Dole to the rescue

January 16, 1995|By Georgie Anne Geyer

Washington -- CRITICS AROUND town are whispering these days that "Bob Dole is trying to be the new secretary of state." Personally, I don't see what's wrong with that: When a position is empty, somebody's got to fill it.

Moreover, Senator Dole at 71 seems to be enjoying his resurrection like some frolicsome boy with all kinds of things to say (he's got "Newtie" pushing him from the side). Whereas the Clinton administration has not been able to delineate a foreign policy in two years, Senator Dole got one out in two days.

And so it is instructive to look at what the Senate majority leader is suggesting in foreign policy not only because the Republicans are in power but also because, compared with the Clinton administration, at least there is somebody home.

The Dole suggestions might seem disconnected upon first perusal. He wants a "peace powers act" to curb the commitment of U.S. troops and dollars to post-Cold War trouble spots; he would curtail foreign aid and also substantially reduce American contributions to the United Nations for peacekeeping forces. Immediately after the Republican victory, Mr. Dole introduced legislation to lift the arms embargo in Bosnia, and also pledged that the Senate would block economic aid to North Korea.

These Dole proposals reflect a comprehensive approach to the world from the viewpoint of American interests. Elements of this policy not only fit American needs -- and capacities (a rather basic, though recently forgotten, lesson in the formulation of any foreign policy) -- but also fit into a coherent view of power and how to use it. And that comes as a welcome relief in an administration that often seems more like a teen-aged ingenue searching for truth in the world than a serious superpower.

The key to foreign policy today is U.N. "peacekeeping." Everyone except the U.N. officials on the spot in Bosnia (who have invested too much in that sorry tragedy of errors to turn back) knows that the U.N. policies have failed terribly there -- and, indeed, everywhere, because they are based upon the utopian thinking that aggressors and marauders can be restrained by demonstrations of goodwill.

Despite this abundant and disgraceful failure, nobody is remotely ready to change the policies. Indeed, U.N. Secretary-General Boutros Boutros-Ghali this month, on the eve of the 50th anniversary of the founding of the United Nations, averred that 1) the only real problem with peacekeeping was the Security Council's micromanaging of it at the expense of his authority and that of the ground commanders, and 2) the United Nations should have, in effect, a standing army so it could do more peacekeeping.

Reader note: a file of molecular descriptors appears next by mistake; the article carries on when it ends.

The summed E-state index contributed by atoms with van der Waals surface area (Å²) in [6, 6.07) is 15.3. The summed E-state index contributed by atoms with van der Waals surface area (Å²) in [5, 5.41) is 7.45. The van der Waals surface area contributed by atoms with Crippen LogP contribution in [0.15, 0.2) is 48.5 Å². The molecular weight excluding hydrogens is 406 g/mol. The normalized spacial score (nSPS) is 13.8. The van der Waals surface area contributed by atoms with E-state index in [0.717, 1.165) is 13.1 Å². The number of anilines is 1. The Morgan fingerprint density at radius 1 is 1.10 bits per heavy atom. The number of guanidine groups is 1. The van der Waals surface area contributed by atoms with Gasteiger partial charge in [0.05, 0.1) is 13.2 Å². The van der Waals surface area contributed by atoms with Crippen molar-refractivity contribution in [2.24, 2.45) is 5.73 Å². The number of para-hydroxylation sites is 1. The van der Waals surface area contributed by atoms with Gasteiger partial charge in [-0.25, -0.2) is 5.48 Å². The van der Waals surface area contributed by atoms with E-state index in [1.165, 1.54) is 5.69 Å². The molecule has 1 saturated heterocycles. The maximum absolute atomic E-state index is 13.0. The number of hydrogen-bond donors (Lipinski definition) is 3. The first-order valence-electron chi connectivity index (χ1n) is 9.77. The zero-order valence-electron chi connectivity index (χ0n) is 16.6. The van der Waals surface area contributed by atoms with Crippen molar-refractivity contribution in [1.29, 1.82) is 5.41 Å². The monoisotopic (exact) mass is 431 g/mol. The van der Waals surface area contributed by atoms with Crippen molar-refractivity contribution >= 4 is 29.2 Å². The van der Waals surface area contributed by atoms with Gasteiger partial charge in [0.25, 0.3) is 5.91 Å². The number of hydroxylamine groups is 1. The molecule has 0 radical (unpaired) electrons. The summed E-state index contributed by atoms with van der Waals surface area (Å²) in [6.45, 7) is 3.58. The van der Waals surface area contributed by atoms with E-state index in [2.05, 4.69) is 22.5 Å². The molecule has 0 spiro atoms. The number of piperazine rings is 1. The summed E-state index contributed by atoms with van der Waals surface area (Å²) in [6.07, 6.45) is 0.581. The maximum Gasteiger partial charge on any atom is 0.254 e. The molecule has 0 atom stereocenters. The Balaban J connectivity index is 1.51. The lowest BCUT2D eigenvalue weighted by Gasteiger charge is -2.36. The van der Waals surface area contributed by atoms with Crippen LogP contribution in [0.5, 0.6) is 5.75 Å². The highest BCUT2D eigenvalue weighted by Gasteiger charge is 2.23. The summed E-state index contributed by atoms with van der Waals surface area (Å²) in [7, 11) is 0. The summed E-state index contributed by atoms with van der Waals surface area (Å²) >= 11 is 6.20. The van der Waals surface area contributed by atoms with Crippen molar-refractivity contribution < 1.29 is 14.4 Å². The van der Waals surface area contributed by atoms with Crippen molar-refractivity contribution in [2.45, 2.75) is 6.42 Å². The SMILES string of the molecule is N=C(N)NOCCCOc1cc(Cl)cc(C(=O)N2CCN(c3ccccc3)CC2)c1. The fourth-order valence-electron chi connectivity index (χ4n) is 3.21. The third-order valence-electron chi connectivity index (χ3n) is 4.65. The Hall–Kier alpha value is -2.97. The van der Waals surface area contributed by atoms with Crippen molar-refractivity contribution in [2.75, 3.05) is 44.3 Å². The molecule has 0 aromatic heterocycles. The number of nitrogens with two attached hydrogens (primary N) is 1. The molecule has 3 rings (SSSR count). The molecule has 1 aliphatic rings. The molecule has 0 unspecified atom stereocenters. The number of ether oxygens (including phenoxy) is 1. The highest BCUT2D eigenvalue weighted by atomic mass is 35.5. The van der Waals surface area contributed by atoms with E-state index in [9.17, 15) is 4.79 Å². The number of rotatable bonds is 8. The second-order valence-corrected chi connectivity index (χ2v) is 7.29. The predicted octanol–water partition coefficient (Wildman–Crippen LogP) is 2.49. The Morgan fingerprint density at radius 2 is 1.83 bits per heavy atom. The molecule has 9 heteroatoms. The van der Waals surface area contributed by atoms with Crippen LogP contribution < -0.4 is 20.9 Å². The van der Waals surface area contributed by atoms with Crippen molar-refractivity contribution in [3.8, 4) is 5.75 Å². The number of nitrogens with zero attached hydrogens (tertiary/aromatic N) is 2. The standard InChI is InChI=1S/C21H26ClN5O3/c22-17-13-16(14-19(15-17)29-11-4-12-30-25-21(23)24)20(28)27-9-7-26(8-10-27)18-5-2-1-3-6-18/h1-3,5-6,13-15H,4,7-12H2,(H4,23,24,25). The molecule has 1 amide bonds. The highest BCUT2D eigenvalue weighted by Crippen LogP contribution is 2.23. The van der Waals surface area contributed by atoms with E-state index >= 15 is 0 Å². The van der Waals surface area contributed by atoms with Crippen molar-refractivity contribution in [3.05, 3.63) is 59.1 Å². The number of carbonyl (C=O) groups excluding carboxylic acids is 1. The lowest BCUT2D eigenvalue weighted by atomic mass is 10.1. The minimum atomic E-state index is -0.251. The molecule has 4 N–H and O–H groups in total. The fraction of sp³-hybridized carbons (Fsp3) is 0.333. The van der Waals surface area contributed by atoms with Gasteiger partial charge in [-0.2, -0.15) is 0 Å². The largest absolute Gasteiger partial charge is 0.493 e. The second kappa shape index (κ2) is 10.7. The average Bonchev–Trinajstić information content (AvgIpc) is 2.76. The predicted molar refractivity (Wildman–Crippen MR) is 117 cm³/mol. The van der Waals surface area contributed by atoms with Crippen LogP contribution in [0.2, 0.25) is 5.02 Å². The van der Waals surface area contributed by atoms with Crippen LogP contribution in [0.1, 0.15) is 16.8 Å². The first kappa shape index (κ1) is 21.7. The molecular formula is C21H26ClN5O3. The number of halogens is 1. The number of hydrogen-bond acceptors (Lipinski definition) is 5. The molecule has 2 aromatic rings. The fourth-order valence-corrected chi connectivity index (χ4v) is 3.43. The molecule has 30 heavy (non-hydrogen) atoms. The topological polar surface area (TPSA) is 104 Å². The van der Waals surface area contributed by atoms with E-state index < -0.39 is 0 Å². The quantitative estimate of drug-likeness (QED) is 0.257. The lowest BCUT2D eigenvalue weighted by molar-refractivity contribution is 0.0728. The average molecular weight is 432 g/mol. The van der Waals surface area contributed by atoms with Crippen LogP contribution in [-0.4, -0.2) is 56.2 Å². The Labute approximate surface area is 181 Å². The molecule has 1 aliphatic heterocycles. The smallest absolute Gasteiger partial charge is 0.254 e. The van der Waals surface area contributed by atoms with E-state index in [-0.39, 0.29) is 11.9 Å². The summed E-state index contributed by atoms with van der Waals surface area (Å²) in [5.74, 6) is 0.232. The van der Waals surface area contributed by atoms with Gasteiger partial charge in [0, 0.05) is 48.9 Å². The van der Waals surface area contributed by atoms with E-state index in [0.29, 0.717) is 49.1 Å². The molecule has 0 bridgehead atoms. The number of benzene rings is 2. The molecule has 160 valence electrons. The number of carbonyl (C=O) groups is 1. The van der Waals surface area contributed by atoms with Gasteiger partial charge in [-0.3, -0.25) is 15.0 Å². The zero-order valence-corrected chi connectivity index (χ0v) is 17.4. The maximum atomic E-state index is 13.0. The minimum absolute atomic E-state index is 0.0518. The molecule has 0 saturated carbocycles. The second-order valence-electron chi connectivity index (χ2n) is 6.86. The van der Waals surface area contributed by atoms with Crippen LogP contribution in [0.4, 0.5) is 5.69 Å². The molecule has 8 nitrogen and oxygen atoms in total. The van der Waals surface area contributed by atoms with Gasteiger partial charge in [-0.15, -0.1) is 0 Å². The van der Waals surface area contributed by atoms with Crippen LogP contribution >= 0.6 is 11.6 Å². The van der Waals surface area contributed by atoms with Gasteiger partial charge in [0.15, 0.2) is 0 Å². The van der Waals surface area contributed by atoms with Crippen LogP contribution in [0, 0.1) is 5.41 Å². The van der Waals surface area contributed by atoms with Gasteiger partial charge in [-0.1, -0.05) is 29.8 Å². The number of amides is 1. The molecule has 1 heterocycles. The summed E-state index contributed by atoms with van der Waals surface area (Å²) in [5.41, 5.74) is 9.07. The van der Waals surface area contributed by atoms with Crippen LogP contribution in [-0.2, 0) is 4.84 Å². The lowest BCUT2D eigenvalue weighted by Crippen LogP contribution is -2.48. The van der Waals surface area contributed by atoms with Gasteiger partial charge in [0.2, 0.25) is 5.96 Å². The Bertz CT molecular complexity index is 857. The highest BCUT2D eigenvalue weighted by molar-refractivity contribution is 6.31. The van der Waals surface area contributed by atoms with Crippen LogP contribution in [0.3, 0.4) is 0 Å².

So, rather than seeing what has gone wrong and changing it, the United Nations is barging full-steam ahead. For instance, disputes and conflicts in which the United Nations has been actively involved in preventive diplomacy or peacemaking went from 11 in 1988 to 28 in 1994. Military personnel deployed went from 9,570 to 73,393 in that same period, while the budget for such operations went from $230 million to $3.61 billion. There is little real talk of cutting back.

The Dole stratagems would not be necessary if the White House were seriously reviewing the peacekeeping doctrines; despite halfhearted attempts, it is not. The Dole pronouncements would not be necessary were there a working secretary of state. (By the way has anyone seen Warren Christopher recently? Since Jimmy Carter took over diplomacy across the world, Christopher has disappeared -- and now Jimmy is resting, too. It must be the seventh day.)

Basically, as Robert Dole steps into the foreign policy spotlight, he has focused our attention on the fact that we really do have before us two totally antithetical versions of how to conduct our nation's business in the world.

The Clinton administration introduced an entirely new vision of power: The transformation of American power into the basically humanitarian works typified by U.N. peacekeeping. Underlying it was the idea that the end of the Cold War had marked not only the end of still another transitory political system but also of human nature itself. No more threat; no more force needed.

What Bob Dole, with his common sense, is introducing in foreign policy is parallel to what Newt Gingrich wants to do domestically. Both wish to devolve power to the appropriate bodies (Mr. Dole to the traditional military, Mr. Gingrich to the states) and both intend to mark the end of yet another of the American utopian eras. It couldn't happen soon enough.

Georgie Anne Geyer is a syndicated columnist.

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